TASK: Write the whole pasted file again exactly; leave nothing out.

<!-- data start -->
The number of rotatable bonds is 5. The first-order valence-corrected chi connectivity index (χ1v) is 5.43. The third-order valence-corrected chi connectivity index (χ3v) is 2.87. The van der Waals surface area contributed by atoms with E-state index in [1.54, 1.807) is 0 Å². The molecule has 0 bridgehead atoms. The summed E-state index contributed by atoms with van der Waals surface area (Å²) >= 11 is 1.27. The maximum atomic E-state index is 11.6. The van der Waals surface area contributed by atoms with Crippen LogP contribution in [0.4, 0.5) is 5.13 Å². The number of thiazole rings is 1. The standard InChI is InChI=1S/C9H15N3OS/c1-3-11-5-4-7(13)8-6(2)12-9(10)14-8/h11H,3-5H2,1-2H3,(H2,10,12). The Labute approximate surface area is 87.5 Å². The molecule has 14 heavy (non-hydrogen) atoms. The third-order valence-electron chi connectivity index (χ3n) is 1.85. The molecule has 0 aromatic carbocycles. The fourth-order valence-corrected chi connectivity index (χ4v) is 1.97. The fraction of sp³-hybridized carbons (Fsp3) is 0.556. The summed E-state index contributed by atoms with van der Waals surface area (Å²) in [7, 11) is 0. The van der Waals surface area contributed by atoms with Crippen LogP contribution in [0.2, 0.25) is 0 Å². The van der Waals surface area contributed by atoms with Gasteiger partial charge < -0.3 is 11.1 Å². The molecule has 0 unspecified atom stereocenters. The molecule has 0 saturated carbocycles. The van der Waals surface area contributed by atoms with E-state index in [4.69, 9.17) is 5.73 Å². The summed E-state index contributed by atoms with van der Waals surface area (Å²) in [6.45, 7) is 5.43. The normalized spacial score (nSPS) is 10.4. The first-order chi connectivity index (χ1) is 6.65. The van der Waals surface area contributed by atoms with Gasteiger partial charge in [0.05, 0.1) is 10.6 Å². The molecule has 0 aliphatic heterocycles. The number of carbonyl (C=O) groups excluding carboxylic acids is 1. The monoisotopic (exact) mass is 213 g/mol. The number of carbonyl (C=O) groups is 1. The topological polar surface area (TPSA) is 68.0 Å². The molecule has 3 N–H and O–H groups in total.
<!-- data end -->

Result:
The number of rotatable bonds is 5. The first-order valence-corrected chi connectivity index (χ1v) is 5.43. The third-order valence-corrected chi connectivity index (χ3v) is 2.87. The van der Waals surface area contributed by atoms with E-state index in [1.54, 1.807) is 0 Å². The molecule has 0 bridgehead atoms. The summed E-state index contributed by atoms with van der Waals surface area (Å²) >= 11 is 1.27. The maximum atomic E-state index is 11.6. The van der Waals surface area contributed by atoms with Crippen LogP contribution in [0.4, 0.5) is 5.13 Å². The number of thiazole rings is 1. The standard InChI is InChI=1S/C9H15N3OS/c1-3-11-5-4-7(13)8-6(2)12-9(10)14-8/h11H,3-5H2,1-2H3,(H2,10,12). The Labute approximate surface area is 87.5 Å². The molecule has 14 heavy (non-hydrogen) atoms. The third-order valence-electron chi connectivity index (χ3n) is 1.85. The molecule has 0 aromatic carbocycles. The fourth-order valence-corrected chi connectivity index (χ4v) is 1.97. The fraction of sp³-hybridized carbons (Fsp3) is 0.556. The summed E-state index contributed by atoms with van der Waals surface area (Å²) in [7, 11) is 0. The van der Waals surface area contributed by atoms with Crippen LogP contribution in [0.2, 0.25) is 0 Å². The van der Waals surface area contributed by atoms with Gasteiger partial charge < -0.3 is 11.1 Å². The molecule has 0 unspecified atom stereocenters. The molecule has 0 saturated carbocycles. The van der Waals surface area contributed by atoms with E-state index in [4.69, 9.17) is 5.73 Å². The summed E-state index contributed by atoms with van der Waals surface area (Å²) in [6.45, 7) is 5.43. The normalized spacial score (nSPS) is 10.4. The first-order chi connectivity index (χ1) is 6.65. The van der Waals surface area contributed by atoms with Gasteiger partial charge in [0.05, 0.1) is 10.6 Å². The molecule has 0 aliphatic heterocycles. The number of carbonyl (C=O) groups excluding carboxylic acids is 1. The monoisotopic (exact) mass is 213 g/mol. The number of carbonyl (C=O) groups is 1. The topological polar surface area (TPSA) is 68.0 Å². The molecule has 3 N–H and O–H groups in total.